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Sara Low on fly fishers’ most common mistakes:
There are two areas that I think are most problematic. One is in casting. A lot of times I see that people could improve their cast by shortening their casting stroke. A lot of people just have too long a casting stroke, and when they’re not casting long distances, what happens is they lose speed in their cast then aren’t able to present the fly properly.

Second, when you don’t have the speed, you can’t control your line. The issue becomes presentation of the fly, which and that’s where it gets all over the place. Your fly will immediately be affected by the current, and people don’t necessarily compensate as well as they could for it. And it makes the fly float unnaturally and then the fish aren’t interested.

Correcting client mistakes:
If someone’s a brand new beginner, and they say they would like help, that’s easy. Those people who have experience can be trickier, especially because I’m a woman and a lot of fly fishers are men. It’s hard for some men to take fishing instructions from a woman. So that’s where I then have to tread a little carefully.
Usually, though, I’ll let somebody cast and watch a little bit and make suggestions. You know, “Here’s another way you could do something thing.” Or, “Try this, that, or the other.” And try to do one thing at a time, so it’s not too confusing. But essentially I try to make gentle suggestions.

But people are out there for a lot of different reasons, not always because they want to improve what they’re doing. Sometimes they just want to forget and want to have a little feather floating down the river, and that’s all they care about. You really have to just gauge what they want.

On choosing the right equipment:
Until your skill level is up there, at least until you feel comfortable evaluating your own skill level, you don’t really know what rod would be comfortable. I once worked a corporate junket up in the Catskills in which one of the banks in New York City would come every year up and bring up their clients. One of the guys I guided had everything brand new. Just beautiful, beautiful rods, everything perfect, even with the price tags on them. He said he’d never fished before, he had no idea, but he had absolutely the best of everything. He walked right in to where the fish were, spooked them, and said there are no fish here. Finally he handed me the rod and said, “You catch the fish. I’m president of the company, and I take credit for what my employees do. You catch the fish and I’ll take the credit.” I said, “No, you’re going to catch the fish.” I’m not sure he’ll ever fish again.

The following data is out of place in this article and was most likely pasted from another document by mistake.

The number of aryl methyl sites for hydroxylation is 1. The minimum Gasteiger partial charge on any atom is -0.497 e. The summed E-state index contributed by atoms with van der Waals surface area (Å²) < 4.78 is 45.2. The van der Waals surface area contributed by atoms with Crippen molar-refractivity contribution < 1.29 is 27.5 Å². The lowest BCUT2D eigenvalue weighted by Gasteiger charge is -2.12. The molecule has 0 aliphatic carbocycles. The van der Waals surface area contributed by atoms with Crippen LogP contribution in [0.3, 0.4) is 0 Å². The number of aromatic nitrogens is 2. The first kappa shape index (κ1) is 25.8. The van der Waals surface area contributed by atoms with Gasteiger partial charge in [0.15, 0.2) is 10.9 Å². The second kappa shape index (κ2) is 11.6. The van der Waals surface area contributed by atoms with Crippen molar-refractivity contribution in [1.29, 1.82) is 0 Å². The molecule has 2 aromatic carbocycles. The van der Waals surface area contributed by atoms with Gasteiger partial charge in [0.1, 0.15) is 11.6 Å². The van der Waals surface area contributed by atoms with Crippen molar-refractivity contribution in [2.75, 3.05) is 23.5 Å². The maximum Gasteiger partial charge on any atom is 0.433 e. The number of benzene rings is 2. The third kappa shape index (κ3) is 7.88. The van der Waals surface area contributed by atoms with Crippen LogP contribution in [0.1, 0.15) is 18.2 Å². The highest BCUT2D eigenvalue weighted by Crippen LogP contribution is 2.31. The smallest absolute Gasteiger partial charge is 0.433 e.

Rods have different flex points, tip, medium, or full flex. People can spend a lot of money on for a stiff, or tip-flex rod, for example, without knowing that it’s the most frustrating kind of rod to cast when you’re not familiar with it. That’s a turnoff. A lot of people with very stiff rods say, “I can’t do this anymore,” and when you put a different rod in their hand with a different flex, it becomes an enjoyable sport.

Teaching your muscles how to fly-fish:
There’s very little if any muscle memory that carries over from other sports or activities to fly-fishing. You put a rod in your hand, and if you’re used to spin fishing, you think you know what you’re doing, and it just doesn’t work. You have to teach your muscles a totally different style.

Why she fishes almost exclusively with dry flies:
I’m a dry-fly fisherman. I fish with nymphs periodically so I can keep myself sharp on that and because there are people who love to nymph fish and there are times when conditions call for it. But if I’m out for myself, I’ll put a dry fly on, I don’t care what’s going on. I’ll start with a dry fly and usually end up with a dry. I can’t help myself. I love seeing the fish come up to the surface to take a fly.

Why she’ll fish a streamer before a nymph:
I’ll put a streamer on before I put a nymph on. Because if nothing’s happening, I want to do something. I think nymphing is an incredibly difficult and challenging way to fish. The reason I’ll put a streamer on will be in part because I love to cast that streamer, but the retrieving lets me be active.








Comments (1)
10/21/17
 
I can hear your voice in everything you write. The book too. 
 
Tom and I should take you fishing on the mighty Tobyhana next spring. 
 
Yours, 
 
Loren Fishman (Smith river, 2016)
 
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